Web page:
By Laura Lotte:
I probably would have gone with the baby food that’s recommended everywhere if I hadn’t stumbled over the baby-led weaning book. (Even though I never felt quite comfortable with the idea of feeding my baby mashes that hardly taste of what’s actually in them.) Allowing my baby to lead the way — to a certain degree, of course— allowing babies to explore with all senses in their own time and trusting in nature made so much sense to me. We often forget how exciting this actually is. Feeling or maybe squashing a strawberry, observing the juices drop, a hesitant first lick, not to forget the test of how far it can fly … Besides giving your baby some sort of autonomy and feeling of trust, practicing hand-eye coordination is a nice side effect.
Well, it all started at around 6 months of age with just stuffing into his mouth whatever he could grab from my plate. To start weaning on that day wasn’t planned; he just went for it and I watched, astounded. It was funny, though, because I expected some unusual expressions on his face — but nothing — as if it were an everyday thing. Even with lemon! The faces came later.
So, exactly what is baby-led weaning (BLW)? It’s choosing to skip the thin and runny purées, and not feeding your baby with a spoon. BLW means you offer your baby age appropriate foods that are soft-cooked and mashed or cut into small, easily manageable pieces. You may offer your baby a large hunk of apple that s/he can easily hold and gnaw on, or a bowl full of soft cooked mashed apples. Babies are offered the foods without their being pureed, and they are not spoon-fed. So basically, you do the cooking, the cutting or mashing and the offering of the foods. Your baby does the rest☺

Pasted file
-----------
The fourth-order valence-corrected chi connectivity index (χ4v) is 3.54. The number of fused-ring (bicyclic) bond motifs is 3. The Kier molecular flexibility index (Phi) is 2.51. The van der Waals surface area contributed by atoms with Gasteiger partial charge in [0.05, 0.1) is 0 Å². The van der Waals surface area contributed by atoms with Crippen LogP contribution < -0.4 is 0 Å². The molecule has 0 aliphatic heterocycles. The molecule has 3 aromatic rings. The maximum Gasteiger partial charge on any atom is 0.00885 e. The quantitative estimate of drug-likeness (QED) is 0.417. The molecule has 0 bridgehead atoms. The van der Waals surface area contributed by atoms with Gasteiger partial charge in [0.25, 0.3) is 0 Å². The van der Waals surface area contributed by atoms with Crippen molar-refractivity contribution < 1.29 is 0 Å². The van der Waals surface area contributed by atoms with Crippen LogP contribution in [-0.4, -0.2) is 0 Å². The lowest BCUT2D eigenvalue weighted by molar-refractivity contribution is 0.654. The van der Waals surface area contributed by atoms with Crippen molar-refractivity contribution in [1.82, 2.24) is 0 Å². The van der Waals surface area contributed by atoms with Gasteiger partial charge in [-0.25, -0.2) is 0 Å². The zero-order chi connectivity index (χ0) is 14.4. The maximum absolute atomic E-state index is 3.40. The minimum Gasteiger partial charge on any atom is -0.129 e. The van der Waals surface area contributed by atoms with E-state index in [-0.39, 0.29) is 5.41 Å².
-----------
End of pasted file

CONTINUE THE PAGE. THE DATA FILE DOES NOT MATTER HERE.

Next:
Is it messy? Oh, yes. But so worth watching him/her exploring this new world. Is it worrisome? Yes. But it will be anyhow at some point. I certainly soft cook squash or cut the food into tiny pieces to prevent choking. Now 18 months old, my son is still exploring full scale. Sometimes it’s almost painful to watch the mess he’s making, and I wonder how much will end up in his tummy. What I’ve learned, though, is that by allowing him to eat this way, he seems to be more adventurous about trying new things because through play he often ends up giving new foods at least a lick.
It’s important that the baby should be at least 6 months old if you wish to use the BLW method. They should be able to sit up unassisted, have lost the tongue thrust reflex, and be able to grasp and hold on to foods.
If it’s important to have a poster child, then baby-led weaning might not be for you. Yes, when you are
out and about, often it would be easier to just spoon-feed your baby quickly and if the baby is up for it, why not. If not, you might have to live with the skeptical looks or good advice from those around you. I don’t see the point of allowing my baby to be free then tie myself to rules.
Clearly, every child is different: for some families it works and for others it doesn’t. I think it’s just amazing to let baby lead the way whenever possible because you get taught things you had never thought of. For my son, it was the perfect decision, as he generally uses all his senses intensely.
To learn more about baby-led weaning, check out these sites:
Laura Lotte is a graphic designer and single mom in Germany. She has lived in various countries, loves travelling and embracing her spiritual path. Laura is looking for new horizons, ways to communicate and encourage my son to live a self determined live early on. Student of life and interested in so called alternative lifestyles.